Paul VI, in Voi Forse Sapete, teaches very clearly that both catechumens and those "who do not know the Gospel and the Church" can be saved, belonging to the Church either by desire, or by "properly directing a life that may be deprived of any explicit knowledge of Christianity, but that is, because of the person's moral uprightness, open to a mysterious mercy of God."
"Since salvation is offered to all, it must be made concretely available to all. But it is clear that today, as in the past, many people do not have an opportunity to come to know or accept the gospel revelation or to enter the Church. The social and cultural conditions in which they live do not permit this, and frequently they have been brought up in other religious traditions. For such people salvation in Christ is accessible by virtue of a grace which, while having a mysterious relationship to the Church, does not make them formally part of the Church but enlightens them in a way which is accommodated to their spiritual and material situation" (Redemptoris Missio).
This text is quite clear. Those who either do not know about Christ, or have obstacles to accepting Christ that arise from their religious or cultural traditions, and which make them bear no guilt for their non-acceptance of Christ, can be saved by a grace that works in them in the situation in which they are.
More details and longer quotations from the Church's teaching.
St. Paul in Romans 2:2-29 teaches:
1.) God will render to every man according to his works. Good to
those who do good, and evil to those who do evil.
2.) It is possible for men to do by nature those things that are of the law, and to act according to their conscience, and by fulfilling this law on their hearts, they may be justified.
3.) Being a true Jew is a matter of a circumcision “of the heart”, and is something within. In fact, since St. Paul is referring this to those who have not received the external law, but fulfill the law written on their hearts, this is akin to saying that they are “implicitly” Jews, on account of the interior circumcision of the heart and spirit.
By saying that God will judge the secrets of men "by Jesus Christ," he is implying that these Gentiles have implicit faith in Christ.
St. Peter in Acts 10:34-36 teaches that God always (thus before and after the preaching of the Gospel) and everywhere (thus also among those who have not heard of Christ) accepts those who fear him and do what is right.
The Scripture passages that are sometimes used to argue against salvation by implicit faith are inadequate to prove the point.
If men before Christ could be saved by implicit faith in Christ, then we have to say that those who, without any fault on their part, are unable to have explicit faith in Christ, are also able to be saved by implicit faith... otherwise God would be withdrawing his grace on account of Christ's coming, an absurd consequence.
More details on Scripture and Extra Ecclesiam Nulla Salus
St. Justin Martyr says that all who lived, and all who now live according to reason "are Christians", clearly recognizing the possibility of someone implicitly being a Christian, and consequently, the possibility of being saved through such an implicit acceptance of and obedience to Christ. Origen teaches something similar, that even the pagans can meet god as they sacrifice, though not on account of their sacrifices.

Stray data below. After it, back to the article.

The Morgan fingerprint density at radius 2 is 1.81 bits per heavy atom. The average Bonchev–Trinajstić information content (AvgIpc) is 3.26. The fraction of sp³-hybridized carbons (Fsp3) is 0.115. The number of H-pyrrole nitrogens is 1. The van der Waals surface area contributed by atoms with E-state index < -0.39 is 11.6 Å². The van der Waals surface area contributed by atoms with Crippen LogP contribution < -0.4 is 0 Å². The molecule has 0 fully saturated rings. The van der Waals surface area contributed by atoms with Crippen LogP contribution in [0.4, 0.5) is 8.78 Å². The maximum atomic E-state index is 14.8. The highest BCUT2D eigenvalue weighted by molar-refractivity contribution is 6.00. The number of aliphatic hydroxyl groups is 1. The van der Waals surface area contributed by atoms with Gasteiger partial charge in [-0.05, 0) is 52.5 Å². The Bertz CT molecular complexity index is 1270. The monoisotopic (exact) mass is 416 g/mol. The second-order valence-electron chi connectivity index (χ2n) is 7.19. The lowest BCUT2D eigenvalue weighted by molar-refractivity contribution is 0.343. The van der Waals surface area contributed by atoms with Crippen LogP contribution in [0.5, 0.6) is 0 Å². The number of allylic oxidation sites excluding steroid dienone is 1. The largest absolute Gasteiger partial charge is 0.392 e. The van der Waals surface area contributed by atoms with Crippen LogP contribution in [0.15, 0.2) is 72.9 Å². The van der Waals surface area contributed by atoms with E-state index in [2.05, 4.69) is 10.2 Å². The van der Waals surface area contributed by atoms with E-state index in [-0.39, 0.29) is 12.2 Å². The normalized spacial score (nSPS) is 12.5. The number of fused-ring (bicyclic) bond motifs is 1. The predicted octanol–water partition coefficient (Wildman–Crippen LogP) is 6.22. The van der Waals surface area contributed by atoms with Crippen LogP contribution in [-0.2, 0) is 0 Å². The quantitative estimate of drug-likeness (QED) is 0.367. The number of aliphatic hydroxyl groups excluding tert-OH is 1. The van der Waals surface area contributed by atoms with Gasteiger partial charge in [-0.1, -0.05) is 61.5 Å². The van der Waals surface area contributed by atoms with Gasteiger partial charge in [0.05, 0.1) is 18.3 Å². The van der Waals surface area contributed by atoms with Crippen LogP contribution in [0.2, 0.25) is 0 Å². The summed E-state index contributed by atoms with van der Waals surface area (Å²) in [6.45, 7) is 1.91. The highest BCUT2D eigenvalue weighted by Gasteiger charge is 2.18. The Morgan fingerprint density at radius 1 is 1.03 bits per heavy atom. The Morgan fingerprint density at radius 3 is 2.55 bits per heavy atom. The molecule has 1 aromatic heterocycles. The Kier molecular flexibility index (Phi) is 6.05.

St. Irenaeus, too, says that all who feared and loveed God, practiced justice and piety towards their neighbors, and desired to see Christ, insofar as they were able to do so, will be saved. Since many were not able to have an explicit desire to see Christ, but only implicit, it is clear that for St. Irenaeus this is enough.
St. Gregory Nazianzus says that his Father's character before his conversion "made him one of us" and that the same is true of many who are "without", who need "only the name of that which they indeed possess." In other words, by their charity of their life, they are united to Christians in Christ, even before they explicitly believe in Christ.
St. John Chrysostom indicates his belief that those who seek God genuinely will be brought to an explicit faith in Christ. Nonetheless it is clear that justification and charity can precede explicit faith.
Pope St. Clement teaches that the grace of salvation has been made available to the whole world by Christ's death, and proves this by the examples of those before Christ who were saved through their faith in God. Many after Christ's coming , who have faith in God, but cannot have explicit faith in Christ, fit Clement's description of justified persons, and therefore would seem to be included in those whom he teaches are saved through Christ.
St. Augustine teaches that those who are visibly outside of the Church, and even those in heresies and pagan superstitions can possess charity, and be really within it.
According to the teaching of St. Thomas Aquinas, a person can be justified before receiving baptism, through the desire, implicit or explicit, he has for it.
According to Aquinas a person can be justified, both before and after Christ, while having only implicit faith in Christ. He does hold, however, like Chrysostom and others, that if such a person remains faithful to God, God will bring them to explicit faith in him.
July 22nd, 2011